The Democratic-led Senate Judiciary Committee on Thursday approved Sen. Dianne Feinstein’s proposed semi-automatics firearm ban in a 10-8 partisan vote that sends the bill to the full Senate with little chance of passing.
In fact, the proposed semi-auto ban is likely to be banished to legislative limbo without being presented for a vote because it is doubtful supporters can muster the 60-vote threshold necessary to foil a filibuster in the 100-seat Senate.
While all 45 GOP senators are opposed to Feinstein’s ban, at least 20 Democratic senators from rural states, including Majority Leader Harry Reid of Nevada, have expressed reservations about it. Several Democrats, such as Sen. Joe Manchin III of West Virginia and Sen. Max Baucus of Montana, have vowed to vote against it.
Even some of Feinstein’s supporters wonder why the California liberal, a 20-year Senate veteran, is demanding fellow Democrats join her in lobbying for a bad bill destined to fail.
In late January, Mark Kogan accurately forecast how SJC approval of Feinstein’s semi-auto ban would put many of the Senate’s 53 Democrats in a politically compromised position, while leading fellow anti-gun zealots on a headlong charge into irrelevancy in the national gun violence discussion.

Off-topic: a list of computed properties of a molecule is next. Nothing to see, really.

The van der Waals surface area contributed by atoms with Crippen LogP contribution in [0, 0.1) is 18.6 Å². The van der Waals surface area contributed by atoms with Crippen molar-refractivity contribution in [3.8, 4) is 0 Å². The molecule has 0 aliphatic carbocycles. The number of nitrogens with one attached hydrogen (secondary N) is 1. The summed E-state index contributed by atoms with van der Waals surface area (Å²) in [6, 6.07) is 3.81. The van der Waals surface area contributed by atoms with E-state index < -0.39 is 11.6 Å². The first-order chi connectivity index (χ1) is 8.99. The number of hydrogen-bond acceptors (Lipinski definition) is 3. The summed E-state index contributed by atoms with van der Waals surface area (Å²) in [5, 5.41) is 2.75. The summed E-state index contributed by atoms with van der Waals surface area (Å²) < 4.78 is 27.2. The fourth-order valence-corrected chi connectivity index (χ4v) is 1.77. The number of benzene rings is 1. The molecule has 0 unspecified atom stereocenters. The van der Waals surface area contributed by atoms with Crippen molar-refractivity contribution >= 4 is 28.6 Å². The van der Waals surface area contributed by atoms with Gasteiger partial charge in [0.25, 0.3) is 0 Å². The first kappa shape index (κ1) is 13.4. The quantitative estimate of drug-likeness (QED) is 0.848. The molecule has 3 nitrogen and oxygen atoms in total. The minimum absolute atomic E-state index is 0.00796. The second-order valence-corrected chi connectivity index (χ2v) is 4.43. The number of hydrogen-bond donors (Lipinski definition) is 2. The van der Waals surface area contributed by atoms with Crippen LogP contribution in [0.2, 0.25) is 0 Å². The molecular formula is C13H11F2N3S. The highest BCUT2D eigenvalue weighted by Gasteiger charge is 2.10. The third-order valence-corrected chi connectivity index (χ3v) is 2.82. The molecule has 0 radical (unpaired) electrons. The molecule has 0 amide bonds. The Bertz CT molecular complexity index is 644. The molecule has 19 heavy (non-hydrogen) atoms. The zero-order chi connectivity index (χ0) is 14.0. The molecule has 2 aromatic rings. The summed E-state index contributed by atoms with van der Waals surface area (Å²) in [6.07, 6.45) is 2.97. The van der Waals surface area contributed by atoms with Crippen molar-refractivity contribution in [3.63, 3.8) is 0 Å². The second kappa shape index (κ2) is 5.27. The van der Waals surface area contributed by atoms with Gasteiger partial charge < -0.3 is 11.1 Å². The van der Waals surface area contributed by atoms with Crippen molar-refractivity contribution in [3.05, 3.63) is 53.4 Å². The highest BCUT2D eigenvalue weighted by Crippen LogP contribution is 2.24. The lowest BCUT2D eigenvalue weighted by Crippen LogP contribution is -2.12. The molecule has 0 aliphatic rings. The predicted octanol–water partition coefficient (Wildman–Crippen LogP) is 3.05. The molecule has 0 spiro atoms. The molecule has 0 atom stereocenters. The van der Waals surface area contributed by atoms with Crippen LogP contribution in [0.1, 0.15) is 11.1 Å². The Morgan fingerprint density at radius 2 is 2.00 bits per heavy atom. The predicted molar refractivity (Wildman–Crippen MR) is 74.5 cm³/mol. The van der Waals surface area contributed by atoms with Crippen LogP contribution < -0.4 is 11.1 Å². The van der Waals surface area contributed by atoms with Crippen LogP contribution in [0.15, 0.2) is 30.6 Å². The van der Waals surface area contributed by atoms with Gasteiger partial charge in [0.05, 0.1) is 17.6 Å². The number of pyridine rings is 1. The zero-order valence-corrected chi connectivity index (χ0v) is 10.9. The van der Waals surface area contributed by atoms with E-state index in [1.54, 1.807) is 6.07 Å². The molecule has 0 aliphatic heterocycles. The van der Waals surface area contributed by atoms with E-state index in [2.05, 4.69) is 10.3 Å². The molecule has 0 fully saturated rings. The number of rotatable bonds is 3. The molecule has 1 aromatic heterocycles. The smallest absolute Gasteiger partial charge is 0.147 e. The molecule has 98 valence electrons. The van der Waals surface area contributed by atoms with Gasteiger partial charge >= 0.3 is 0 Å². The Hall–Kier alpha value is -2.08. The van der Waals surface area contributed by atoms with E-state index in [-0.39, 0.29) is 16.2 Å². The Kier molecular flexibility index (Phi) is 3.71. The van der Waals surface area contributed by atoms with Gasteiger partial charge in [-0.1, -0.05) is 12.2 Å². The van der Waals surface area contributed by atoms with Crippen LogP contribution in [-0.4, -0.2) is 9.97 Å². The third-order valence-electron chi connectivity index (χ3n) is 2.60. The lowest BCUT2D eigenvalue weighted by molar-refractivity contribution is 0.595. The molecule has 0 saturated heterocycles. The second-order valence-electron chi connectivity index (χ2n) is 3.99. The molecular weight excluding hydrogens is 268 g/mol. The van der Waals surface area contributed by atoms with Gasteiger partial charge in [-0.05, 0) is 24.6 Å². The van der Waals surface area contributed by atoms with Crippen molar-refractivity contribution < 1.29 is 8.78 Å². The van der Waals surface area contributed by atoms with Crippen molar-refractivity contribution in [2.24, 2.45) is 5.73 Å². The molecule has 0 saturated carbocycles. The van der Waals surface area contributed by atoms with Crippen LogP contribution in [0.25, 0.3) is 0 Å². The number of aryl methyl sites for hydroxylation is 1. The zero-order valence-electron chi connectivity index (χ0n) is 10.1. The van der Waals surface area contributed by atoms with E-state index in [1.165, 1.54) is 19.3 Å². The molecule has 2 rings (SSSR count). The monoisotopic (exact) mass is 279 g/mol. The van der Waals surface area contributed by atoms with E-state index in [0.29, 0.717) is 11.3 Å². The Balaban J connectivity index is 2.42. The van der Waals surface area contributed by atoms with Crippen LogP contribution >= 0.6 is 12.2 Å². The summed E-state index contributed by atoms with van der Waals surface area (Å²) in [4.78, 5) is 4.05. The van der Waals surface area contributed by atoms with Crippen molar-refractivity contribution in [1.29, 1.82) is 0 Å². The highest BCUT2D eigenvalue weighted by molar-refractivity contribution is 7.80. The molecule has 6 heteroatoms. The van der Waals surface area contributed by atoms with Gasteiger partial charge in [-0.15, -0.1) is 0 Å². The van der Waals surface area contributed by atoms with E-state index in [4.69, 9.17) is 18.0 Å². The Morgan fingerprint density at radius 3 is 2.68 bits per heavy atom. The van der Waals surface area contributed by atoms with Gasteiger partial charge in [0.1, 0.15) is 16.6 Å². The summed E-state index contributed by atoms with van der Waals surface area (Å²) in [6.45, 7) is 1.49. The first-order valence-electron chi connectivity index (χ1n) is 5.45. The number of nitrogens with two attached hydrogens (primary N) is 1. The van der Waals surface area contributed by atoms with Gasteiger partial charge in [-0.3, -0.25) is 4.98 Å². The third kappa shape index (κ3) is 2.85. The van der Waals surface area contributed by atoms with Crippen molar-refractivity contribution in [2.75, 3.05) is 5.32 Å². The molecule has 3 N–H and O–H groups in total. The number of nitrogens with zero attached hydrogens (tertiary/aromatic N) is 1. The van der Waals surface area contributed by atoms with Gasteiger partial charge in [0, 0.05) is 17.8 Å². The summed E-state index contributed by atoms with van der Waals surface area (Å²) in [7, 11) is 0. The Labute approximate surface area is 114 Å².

“The Democrats are in for a political blowout that will do nothing to advance the ball on meaningful gun control while costing them untold political capital,” Kogan wrote in a policymic.com blog. “The bill, as it stands, is an exemplary demonstration of what political suicide looks like.”
Unfortunately, while Feinstein’s proposed semi-automatic firearms ban stands little chance of passing, the measure to expand the background-check system approved by the SJC on March 13 — also in a partisan 10-8 vote — has better odds.